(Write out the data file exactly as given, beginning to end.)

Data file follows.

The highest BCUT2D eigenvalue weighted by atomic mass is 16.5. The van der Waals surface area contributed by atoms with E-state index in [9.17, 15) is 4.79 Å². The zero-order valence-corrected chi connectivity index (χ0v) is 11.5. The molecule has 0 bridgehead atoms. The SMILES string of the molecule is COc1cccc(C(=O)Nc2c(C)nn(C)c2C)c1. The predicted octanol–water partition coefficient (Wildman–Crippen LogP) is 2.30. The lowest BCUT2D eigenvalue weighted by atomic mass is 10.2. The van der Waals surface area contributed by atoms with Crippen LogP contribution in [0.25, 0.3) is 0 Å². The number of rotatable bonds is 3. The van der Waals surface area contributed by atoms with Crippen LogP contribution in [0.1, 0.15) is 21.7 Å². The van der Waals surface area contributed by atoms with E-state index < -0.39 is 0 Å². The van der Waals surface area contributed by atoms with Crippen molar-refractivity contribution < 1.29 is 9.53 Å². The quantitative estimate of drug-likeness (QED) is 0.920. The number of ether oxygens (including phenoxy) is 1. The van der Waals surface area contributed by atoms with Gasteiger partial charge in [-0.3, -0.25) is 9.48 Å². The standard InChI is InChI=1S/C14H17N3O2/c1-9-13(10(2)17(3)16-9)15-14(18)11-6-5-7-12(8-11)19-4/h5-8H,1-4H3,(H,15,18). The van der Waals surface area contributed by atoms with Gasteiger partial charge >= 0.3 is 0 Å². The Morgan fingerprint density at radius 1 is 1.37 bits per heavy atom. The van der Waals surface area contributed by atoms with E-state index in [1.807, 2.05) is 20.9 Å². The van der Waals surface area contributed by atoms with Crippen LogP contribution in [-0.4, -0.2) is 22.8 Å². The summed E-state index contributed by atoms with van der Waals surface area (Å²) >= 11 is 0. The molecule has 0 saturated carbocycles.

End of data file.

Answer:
The highest BCUT2D eigenvalue weighted by atomic mass is 16.5. The van der Waals surface area contributed by atoms with E-state index in [9.17, 15) is 4.79 Å². The zero-order valence-corrected chi connectivity index (χ0v) is 11.5. The molecule has 0 bridgehead atoms. The SMILES string of the molecule is COc1cccc(C(=O)Nc2c(C)nn(C)c2C)c1. The predicted octanol–water partition coefficient (Wildman–Crippen LogP) is 2.30. The lowest BCUT2D eigenvalue weighted by atomic mass is 10.2. The van der Waals surface area contributed by atoms with Crippen LogP contribution in [0.25, 0.3) is 0 Å². The number of rotatable bonds is 3. The van der Waals surface area contributed by atoms with Crippen LogP contribution in [0.1, 0.15) is 21.7 Å². The van der Waals surface area contributed by atoms with E-state index < -0.39 is 0 Å². The van der Waals surface area contributed by atoms with Crippen molar-refractivity contribution < 1.29 is 9.53 Å². The quantitative estimate of drug-likeness (QED) is 0.920. The number of ether oxygens (including phenoxy) is 1. The van der Waals surface area contributed by atoms with Gasteiger partial charge in [-0.3, -0.25) is 9.48 Å². The standard InChI is InChI=1S/C14H17N3O2/c1-9-13(10(2)17(3)16-9)15-14(18)11-6-5-7-12(8-11)19-4/h5-8H,1-4H3,(H,15,18). The van der Waals surface area contributed by atoms with Gasteiger partial charge >= 0.3 is 0 Å². The Morgan fingerprint density at radius 1 is 1.37 bits per heavy atom. The van der Waals surface area contributed by atoms with E-state index in [1.807, 2.05) is 20.9 Å². The van der Waals surface area contributed by atoms with Crippen LogP contribution in [-0.4, -0.2) is 22.8 Å². The summed E-state index contributed by atoms with van der Waals surface area (Å²) >= 11 is 0. The molecule has 0 saturated carbocycles.